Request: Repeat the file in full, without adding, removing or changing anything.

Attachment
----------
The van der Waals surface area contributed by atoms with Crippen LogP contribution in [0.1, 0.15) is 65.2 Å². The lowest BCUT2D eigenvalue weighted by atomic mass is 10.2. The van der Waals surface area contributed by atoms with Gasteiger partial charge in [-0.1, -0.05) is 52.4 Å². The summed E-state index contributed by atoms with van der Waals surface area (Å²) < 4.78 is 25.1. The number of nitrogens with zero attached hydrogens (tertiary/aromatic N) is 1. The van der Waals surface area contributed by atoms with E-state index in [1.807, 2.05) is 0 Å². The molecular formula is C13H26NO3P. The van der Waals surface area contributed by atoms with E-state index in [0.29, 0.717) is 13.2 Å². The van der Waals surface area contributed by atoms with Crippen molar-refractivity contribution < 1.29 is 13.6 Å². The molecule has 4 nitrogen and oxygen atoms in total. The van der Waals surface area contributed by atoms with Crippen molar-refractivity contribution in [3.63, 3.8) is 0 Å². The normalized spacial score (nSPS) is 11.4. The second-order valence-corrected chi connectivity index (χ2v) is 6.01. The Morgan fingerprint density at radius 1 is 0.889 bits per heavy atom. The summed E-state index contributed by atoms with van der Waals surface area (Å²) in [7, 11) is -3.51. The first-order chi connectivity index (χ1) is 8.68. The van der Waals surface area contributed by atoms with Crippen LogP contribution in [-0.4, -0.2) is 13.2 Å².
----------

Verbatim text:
The van der Waals surface area contributed by atoms with Crippen LogP contribution in [0.1, 0.15) is 65.2 Å². The lowest BCUT2D eigenvalue weighted by atomic mass is 10.2. The van der Waals surface area contributed by atoms with Gasteiger partial charge in [-0.1, -0.05) is 52.4 Å². The summed E-state index contributed by atoms with van der Waals surface area (Å²) < 4.78 is 25.1. The number of nitrogens with zero attached hydrogens (tertiary/aromatic N) is 1. The van der Waals surface area contributed by atoms with E-state index in [1.807, 2.05) is 0 Å². The molecular formula is C13H26NO3P. The van der Waals surface area contributed by atoms with E-state index in [0.29, 0.717) is 13.2 Å². The van der Waals surface area contributed by atoms with Crippen molar-refractivity contribution < 1.29 is 13.6 Å². The molecule has 4 nitrogen and oxygen atoms in total. The van der Waals surface area contributed by atoms with Crippen molar-refractivity contribution in [3.63, 3.8) is 0 Å². The normalized spacial score (nSPS) is 11.4. The second-order valence-corrected chi connectivity index (χ2v) is 6.01. The Morgan fingerprint density at radius 1 is 0.889 bits per heavy atom. The summed E-state index contributed by atoms with van der Waals surface area (Å²) in [7, 11) is -3.51. The first-order chi connectivity index (χ1) is 8.68. The van der Waals surface area contributed by atoms with Crippen LogP contribution in [-0.4, -0.2) is 13.2 Å².